[clug] [OT] The Register is trying to crowfund $100-$250K for indep study on NBN

steve jenkin sjenkin at canb.auug.org.au
Sun Jun 23 08:06:42 MDT 2013

Michael Cohen wrote on 23/06/13 7:45 PM:

> You dont need a study to look past the politicking with the NBN - its
> actually a very interesting case in free markets and government
> interference.
> The entire project was estimated to cost about $46B at a current
> population of 22 million this would cost about $2k per person upfront.
> For example, our household might pay $10k for that. Now I am a
> technology professional and probably would be able to utilize and
> justify this, but my elderly retired family are unlikely to justify
> spending this kind of money on a service which, to them, is only
> slightly better than their current ADSL, HSDPE or LTE service which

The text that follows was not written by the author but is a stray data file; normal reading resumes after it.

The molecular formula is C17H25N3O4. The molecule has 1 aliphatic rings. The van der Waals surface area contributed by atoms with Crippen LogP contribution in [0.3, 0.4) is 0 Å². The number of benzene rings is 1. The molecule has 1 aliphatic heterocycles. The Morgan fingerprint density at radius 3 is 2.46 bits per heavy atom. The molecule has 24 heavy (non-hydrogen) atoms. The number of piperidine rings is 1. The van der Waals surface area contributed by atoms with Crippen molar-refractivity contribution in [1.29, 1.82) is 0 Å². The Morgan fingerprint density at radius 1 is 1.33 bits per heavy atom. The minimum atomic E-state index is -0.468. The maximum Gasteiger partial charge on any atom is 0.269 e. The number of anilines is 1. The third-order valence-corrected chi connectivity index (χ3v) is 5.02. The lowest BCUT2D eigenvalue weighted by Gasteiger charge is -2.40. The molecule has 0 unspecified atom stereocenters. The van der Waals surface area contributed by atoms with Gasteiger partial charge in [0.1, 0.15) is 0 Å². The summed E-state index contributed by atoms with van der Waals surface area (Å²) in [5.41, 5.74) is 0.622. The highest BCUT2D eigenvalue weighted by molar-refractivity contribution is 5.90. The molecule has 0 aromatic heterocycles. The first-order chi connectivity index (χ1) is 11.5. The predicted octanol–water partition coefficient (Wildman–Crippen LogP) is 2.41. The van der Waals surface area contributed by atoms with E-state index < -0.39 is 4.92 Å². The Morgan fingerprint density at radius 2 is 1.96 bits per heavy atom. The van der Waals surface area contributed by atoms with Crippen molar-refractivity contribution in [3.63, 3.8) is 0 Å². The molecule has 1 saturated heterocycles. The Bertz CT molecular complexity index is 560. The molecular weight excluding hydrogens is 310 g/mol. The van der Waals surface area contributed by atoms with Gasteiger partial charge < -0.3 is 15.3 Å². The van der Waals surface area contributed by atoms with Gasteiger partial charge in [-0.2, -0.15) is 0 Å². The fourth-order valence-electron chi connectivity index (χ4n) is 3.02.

> then can get for much less than the $100 per month the NBN is
> projected to cost. This just does not make sense.


Thanks for a considered and reasoned reply.

My analysis differs from yours.

Around 12M households and $44B ~= $3,500/household.
I'm just one person, so it costs me a lot, while families of 2-3 kids
get a great subsidy from me.

I believe the economics are different. That the high-end users subsidise
the rest of us, handsomely.

NBN Co can sell the _same_ fibre connection at 5 or more prices, based
on the CIR you buy: 12, 25, 50, 100, 1000.

That's pretty nifty marketing. It reduces the consumer surplus by
matching a subscribers willingness to pay with a product.

The low-end price can be much lower, encouraging higher take-up rates in
that segment. That doesn't raise much revenue, but it _does_ increase
the utility to everyone of the network.

Secondly, the real money spinner for NBN Co is not AVC charges (Access
Virtual Circuits, or access rate).
It's Volume Download, reflected by CVC - Connection Virtual Circuit. The
charges ISP's pay for bandwidth out of the Points of Interconnect, PoI.

NBN Co's current plan embodies 30%/yr growth in download volumes, which
is conservative. I've seen estimates of 50%, 66% and 77% (ABS, CISCO and
Adelaide Uni).